815.00/1891: Telegram

The Acting Secretary of State to the Minister in Honduras (Jones)

Your July 17, 6 P.M.4 July 18, 4 P.M. July 18, 5 P.M.,4 July 19 [, 11 A.M.,] and July 19, 1 P.M. Department deeply concerned over action of Bertrand in assuming dictatorship as reported by you and desires all possible information in that connection. Has he openly proclaimed himself dictator or has he taken control of country under provision of constitution. What information have you obtained relative conspiracy to depose present administration as reported in your July 18, 5 P.M.4

In regard to granting asylum in legation to political leaders you are directed to use your utmost discretion and are referred to the Department’s publication entitled “Instructions to Diplomatic Officers”. Your action should be guided by these instructions.

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Have any American citizens been maltreated or has any American property been injured. Do you think that American lives or property are in danger?

Your action in requesting that Americans be given free access to the Legation as reported in your July 19, 1 P.M. is approved but you are cautioned not to interfere in any internal political matters without precise instructions from Department.

If you consider advisable you may request the commanding Officer of the U.S.S. Machias and his aide to come to Tegucigalpa to be with you at this time.

The Department desires that you seek earliest opportunity to call upon President Bertrand and convey to him orally the substance of the following statement: The Government of the United States, in the light of the past friendly and informal communications to the Government of Honduras relative to its great interest in seeing its sister Republic of Honduras continue to develop its life along those broad lines of freedom in elections and the peace and harmony to which it has been accustomed, cannot but view the present situation with very considerable apprehension. The Government of the United States therefore considers that it is its duty to reiterate its former statements in connection with the hope which it has expressed concerning the freedom of elections and wishes to inform the Government of Honduras that its friendship for the people of that Republic and its desire to see peace prevail in all parts of the Western Hemisphere, necessitate its very close scrutiny of the present conditions and require that its future attitude toward those in control of the political destinies of that country be guided by their actions.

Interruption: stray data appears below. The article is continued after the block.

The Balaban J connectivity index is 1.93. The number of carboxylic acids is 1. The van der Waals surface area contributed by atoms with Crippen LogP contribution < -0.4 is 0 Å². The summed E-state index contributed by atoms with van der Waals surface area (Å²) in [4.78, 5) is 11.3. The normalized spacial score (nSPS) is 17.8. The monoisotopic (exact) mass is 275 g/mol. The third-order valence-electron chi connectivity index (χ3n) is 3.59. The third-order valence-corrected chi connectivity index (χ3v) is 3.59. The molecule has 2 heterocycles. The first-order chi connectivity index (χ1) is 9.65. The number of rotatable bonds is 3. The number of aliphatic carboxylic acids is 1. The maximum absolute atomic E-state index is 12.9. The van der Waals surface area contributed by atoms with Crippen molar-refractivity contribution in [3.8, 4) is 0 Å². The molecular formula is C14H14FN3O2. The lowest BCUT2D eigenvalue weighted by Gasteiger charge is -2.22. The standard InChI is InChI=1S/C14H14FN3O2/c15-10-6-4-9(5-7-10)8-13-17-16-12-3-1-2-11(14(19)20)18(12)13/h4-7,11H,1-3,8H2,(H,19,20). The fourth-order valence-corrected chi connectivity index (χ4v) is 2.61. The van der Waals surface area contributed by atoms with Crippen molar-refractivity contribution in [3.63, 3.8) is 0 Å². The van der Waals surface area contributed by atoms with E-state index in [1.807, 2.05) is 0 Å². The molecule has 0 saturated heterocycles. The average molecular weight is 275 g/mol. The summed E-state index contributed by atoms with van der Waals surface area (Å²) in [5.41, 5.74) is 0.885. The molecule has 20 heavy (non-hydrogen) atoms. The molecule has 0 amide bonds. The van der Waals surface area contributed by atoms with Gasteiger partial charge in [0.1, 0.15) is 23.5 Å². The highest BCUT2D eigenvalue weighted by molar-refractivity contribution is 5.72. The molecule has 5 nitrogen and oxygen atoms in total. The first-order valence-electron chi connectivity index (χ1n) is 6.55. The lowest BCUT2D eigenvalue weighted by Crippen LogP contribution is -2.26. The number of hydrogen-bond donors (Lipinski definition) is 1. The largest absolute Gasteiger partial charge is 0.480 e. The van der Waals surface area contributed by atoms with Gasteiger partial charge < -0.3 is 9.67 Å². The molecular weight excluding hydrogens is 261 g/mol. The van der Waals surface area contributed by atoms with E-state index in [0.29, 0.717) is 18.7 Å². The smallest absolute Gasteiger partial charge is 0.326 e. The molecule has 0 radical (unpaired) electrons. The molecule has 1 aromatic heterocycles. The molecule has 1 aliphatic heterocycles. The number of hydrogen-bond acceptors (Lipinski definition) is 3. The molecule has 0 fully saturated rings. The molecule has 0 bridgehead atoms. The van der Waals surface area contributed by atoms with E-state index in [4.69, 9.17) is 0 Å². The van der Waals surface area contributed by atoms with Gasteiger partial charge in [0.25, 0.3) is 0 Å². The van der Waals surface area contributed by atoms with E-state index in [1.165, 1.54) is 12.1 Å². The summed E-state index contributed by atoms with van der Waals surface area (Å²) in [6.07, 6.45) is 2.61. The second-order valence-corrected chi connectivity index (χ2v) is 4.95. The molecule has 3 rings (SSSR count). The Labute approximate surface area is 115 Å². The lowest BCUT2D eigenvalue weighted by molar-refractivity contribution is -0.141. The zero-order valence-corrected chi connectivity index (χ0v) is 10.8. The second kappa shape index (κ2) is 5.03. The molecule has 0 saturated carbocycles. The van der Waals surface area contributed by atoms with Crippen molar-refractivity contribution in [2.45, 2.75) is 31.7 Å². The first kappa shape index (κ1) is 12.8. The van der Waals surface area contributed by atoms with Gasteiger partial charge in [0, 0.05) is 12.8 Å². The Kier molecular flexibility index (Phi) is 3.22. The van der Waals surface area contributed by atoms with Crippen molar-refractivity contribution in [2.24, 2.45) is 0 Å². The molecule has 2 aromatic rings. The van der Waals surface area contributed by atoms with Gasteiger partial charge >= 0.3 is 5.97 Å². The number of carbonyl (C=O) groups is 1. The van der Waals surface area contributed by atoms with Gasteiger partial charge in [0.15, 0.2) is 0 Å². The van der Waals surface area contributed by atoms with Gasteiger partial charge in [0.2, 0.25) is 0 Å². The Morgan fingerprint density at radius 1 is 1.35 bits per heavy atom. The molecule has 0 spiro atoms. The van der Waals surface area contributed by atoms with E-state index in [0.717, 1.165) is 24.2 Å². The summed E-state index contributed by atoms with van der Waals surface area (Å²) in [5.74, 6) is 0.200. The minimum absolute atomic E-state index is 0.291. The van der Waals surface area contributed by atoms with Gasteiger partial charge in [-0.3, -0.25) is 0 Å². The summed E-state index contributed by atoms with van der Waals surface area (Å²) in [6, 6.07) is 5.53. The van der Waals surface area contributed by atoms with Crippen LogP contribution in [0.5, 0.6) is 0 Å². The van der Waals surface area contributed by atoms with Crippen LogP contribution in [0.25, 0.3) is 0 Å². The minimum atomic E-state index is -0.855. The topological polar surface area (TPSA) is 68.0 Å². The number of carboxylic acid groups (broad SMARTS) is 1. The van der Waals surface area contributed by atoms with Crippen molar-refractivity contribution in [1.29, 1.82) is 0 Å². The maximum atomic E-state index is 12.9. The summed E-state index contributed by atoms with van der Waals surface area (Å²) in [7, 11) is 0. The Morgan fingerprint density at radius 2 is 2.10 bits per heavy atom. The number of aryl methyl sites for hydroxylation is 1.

In bringing the substance of the foregoing to the attention of Bertrand the Department relies upon you to exercise your utmost tact and discretion. Keep the Department fully informed as to any change in situation.

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